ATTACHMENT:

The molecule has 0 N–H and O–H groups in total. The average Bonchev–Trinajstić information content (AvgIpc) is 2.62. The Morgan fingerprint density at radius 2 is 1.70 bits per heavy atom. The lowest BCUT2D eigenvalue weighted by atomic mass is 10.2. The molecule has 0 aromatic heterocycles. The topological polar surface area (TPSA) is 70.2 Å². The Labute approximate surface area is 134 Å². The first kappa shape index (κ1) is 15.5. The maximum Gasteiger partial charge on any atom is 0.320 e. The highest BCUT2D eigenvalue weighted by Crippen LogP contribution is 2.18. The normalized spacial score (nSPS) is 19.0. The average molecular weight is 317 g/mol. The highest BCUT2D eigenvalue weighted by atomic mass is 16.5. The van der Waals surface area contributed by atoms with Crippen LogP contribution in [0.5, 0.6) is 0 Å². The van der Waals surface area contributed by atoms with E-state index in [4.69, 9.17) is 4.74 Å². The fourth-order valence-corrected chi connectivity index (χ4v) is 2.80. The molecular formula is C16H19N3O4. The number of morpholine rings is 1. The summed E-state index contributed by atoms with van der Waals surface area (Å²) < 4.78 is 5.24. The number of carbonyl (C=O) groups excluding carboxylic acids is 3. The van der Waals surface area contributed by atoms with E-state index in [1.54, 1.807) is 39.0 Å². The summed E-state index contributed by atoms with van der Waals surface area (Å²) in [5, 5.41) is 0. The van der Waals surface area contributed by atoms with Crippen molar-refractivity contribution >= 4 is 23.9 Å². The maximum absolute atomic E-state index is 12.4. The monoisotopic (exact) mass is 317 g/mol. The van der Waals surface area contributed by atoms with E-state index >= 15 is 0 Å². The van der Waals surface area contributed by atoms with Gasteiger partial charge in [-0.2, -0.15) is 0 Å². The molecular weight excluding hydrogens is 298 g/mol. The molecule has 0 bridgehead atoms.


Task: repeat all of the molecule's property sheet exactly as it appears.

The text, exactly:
The molecule has 0 N–H and O–H groups in total. The average Bonchev–Trinajstić information content (AvgIpc) is 2.62. The Morgan fingerprint density at radius 2 is 1.70 bits per heavy atom. The lowest BCUT2D eigenvalue weighted by atomic mass is 10.2. The molecule has 0 aromatic heterocycles. The topological polar surface area (TPSA) is 70.2 Å². The Labute approximate surface area is 134 Å². The first kappa shape index (κ1) is 15.5. The maximum Gasteiger partial charge on any atom is 0.320 e. The highest BCUT2D eigenvalue weighted by Crippen LogP contribution is 2.18. The normalized spacial score (nSPS) is 19.0. The average molecular weight is 317 g/mol. The highest BCUT2D eigenvalue weighted by atomic mass is 16.5. The van der Waals surface area contributed by atoms with Crippen LogP contribution in [0.5, 0.6) is 0 Å². The van der Waals surface area contributed by atoms with E-state index in [4.69, 9.17) is 4.74 Å². The fourth-order valence-corrected chi connectivity index (χ4v) is 2.80. The molecular formula is C16H19N3O4. The number of morpholine rings is 1. The summed E-state index contributed by atoms with van der Waals surface area (Å²) < 4.78 is 5.24. The number of carbonyl (C=O) groups excluding carboxylic acids is 3. The van der Waals surface area contributed by atoms with E-state index in [1.54, 1.807) is 39.0 Å². The summed E-state index contributed by atoms with van der Waals surface area (Å²) in [5, 5.41) is 0. The van der Waals surface area contributed by atoms with Crippen molar-refractivity contribution >= 4 is 23.9 Å². The maximum absolute atomic E-state index is 12.4. The monoisotopic (exact) mass is 317 g/mol. The van der Waals surface area contributed by atoms with E-state index >= 15 is 0 Å². The van der Waals surface area contributed by atoms with Gasteiger partial charge in [-0.2, -0.15) is 0 Å². The molecular weight excluding hydrogens is 298 g/mol. The molecule has 0 bridgehead atoms.